The back is made up of bones, muscles, nerves, and other tissues. Back pain has many causes, it can be due to the degenerative disc or osteoarthritis of the small joints of the back, muscle tightness, nerve impingement, etc. You may want to take over the counter medications or use topical creams and patches. However, if the pain persists, it is better to consult a medical practitioner. Improving the pain can enable you to have a better quality of sleep which in turn will enable your body to heal better from the daily wear and tear, thus breaking you out of the pain cycle. Visit for more detailed information.

Mark answered 2 years ago

When I try to get up after sitting for too long on the floor, I feel pain in my thigh. It feels like a needle prickling. It gets better after a few hours and after I apply balm on it. Should I be worried about this condition? How do I treat it?

Tingling, numbness, and burning may due to a compression of the nerve that supplies sensation to the skin surface of your thigh. Once pressure over the nerve is released, the tingling should disappear. Which nerve is affected will be determined during a medical examination. Be mindful of your posture and place cushions beneath you. Prolonged sitting can have short and long-term effects on your health and body. After 30 to 60 minutes sitting, take a mini-break to stand up, walk around, and do something else. If the pain persists despite changes to your posture, there are various pain procedures that may help.

Cindy answered 2 years ago

How do I differentiate a normal migraine from a serious one? I have been having migraines lately and when it hits, my eyes feel hot and throb. I have to close my eyes and lay still for hours before the pain goes away.

There are some red flags for headaches that you need to pay attention to :
– If the headache is the worst you have ever had
– Headaches with fever that is not related to another illness like flu
– A previous history of cancer
– Numbness and weakness
– A decreased level of consciousness.
– Age more than 50.
– Positional headache (a headache that gets worse when you stand up).
– Headaches worse or brought on by sneezing, coughing, or exercise.
– Painful eye with eyelid drooping, eye redness, tearing, and sweating.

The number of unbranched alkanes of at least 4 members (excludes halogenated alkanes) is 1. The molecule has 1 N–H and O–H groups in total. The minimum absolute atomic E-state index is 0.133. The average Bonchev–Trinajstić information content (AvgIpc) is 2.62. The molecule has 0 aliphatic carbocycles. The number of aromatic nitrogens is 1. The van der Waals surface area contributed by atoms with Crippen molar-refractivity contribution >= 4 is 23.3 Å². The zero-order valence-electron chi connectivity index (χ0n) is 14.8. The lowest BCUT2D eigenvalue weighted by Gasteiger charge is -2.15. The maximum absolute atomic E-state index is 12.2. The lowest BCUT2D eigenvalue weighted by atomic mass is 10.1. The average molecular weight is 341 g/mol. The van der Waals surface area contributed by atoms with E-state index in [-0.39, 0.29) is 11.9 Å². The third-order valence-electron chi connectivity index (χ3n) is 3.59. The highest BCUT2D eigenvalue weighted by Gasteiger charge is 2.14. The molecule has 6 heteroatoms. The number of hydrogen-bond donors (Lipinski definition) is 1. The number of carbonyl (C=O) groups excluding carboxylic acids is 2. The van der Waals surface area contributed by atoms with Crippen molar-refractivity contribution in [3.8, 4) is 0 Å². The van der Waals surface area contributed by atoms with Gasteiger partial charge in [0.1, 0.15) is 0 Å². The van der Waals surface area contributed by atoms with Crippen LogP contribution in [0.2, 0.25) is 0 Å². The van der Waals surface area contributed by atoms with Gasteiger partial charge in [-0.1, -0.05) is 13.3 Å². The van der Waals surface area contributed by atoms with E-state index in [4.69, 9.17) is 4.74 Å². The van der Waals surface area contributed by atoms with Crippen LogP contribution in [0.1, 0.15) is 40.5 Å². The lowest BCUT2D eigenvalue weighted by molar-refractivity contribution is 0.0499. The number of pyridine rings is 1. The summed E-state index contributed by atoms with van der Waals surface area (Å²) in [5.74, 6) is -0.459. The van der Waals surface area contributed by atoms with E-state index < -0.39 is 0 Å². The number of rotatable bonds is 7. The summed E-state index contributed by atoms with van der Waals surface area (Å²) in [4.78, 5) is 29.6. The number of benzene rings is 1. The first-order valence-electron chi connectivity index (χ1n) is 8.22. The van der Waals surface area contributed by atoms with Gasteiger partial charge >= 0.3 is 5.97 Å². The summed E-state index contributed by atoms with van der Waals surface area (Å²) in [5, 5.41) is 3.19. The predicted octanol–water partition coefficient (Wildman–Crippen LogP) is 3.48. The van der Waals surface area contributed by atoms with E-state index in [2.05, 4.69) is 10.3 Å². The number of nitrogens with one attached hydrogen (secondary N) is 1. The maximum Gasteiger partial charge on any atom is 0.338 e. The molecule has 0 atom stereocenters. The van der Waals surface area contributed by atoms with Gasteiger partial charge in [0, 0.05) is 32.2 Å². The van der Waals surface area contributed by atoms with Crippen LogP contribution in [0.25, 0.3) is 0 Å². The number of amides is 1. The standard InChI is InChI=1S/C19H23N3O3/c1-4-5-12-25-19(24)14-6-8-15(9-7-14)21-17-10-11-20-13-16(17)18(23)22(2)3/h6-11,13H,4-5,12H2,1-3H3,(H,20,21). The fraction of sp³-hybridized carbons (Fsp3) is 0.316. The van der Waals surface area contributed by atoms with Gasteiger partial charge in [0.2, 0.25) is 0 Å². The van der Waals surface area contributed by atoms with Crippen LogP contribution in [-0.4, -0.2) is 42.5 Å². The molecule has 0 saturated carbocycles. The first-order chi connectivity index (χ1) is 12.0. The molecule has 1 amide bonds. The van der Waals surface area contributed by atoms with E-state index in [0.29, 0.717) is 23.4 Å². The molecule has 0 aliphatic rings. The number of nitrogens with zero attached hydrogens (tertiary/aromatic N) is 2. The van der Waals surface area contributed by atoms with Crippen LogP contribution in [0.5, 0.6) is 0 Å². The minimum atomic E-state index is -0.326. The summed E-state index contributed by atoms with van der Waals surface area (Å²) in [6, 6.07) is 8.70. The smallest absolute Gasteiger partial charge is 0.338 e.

– History of trauma.
– Pain that persists after taking some medications.

If you have any of the above or have any doubt, you should seek medical attention immediately.

Joshua answered 2 years ago

Doctor, when I bend my body forward, I feel pain and stiffness in my lower back. And the pain goes all the way to the back of my thigh. I have tried to stretch but the pain is still there. How should I treat it?

The back is made up of bones, muscles, nerves, and some other tissues. Back pain may be caused by one or more factors. You did some stretching and tried to make your muscle more flexible, but the pain persists. That means other factors such as the discs, joints, or nerves may also contribute to the causes of back pain. Visit for more information and do consult a medical practitioner to get a better examination for your back.

Fong Kie Mun answered 2 years ago

Good evening, Doctor. My shoulders are stiff and painful. It feels like there are needles piercing into my joints. I had my wife give me regular massages, but sometimes the massages make me feel like the pain is even worse. Can you share some advice on how I should treat this?

Shoulder pain can be due to:
•Tendon inflammation (also known as bursitis or tendinitis) or tendon tear
•Pinched nerve
•Arthritis (joint inflammation)
•Fracture (broken bone)

Shoulder pain may also be due to ‘frozen shoulder’ also known as adhesive capsulitis which can be from a variety of causes.

Your symptoms of pain, stiffness and ‘needle piercing’ can be due to any of the above other than fracture.

In order to determine the cause of your shoulder pain and provide you with suitable treatment options, a medical practitioner will examine you and order an MRI or ultrasound scan.

Visit to know more about the treatment options.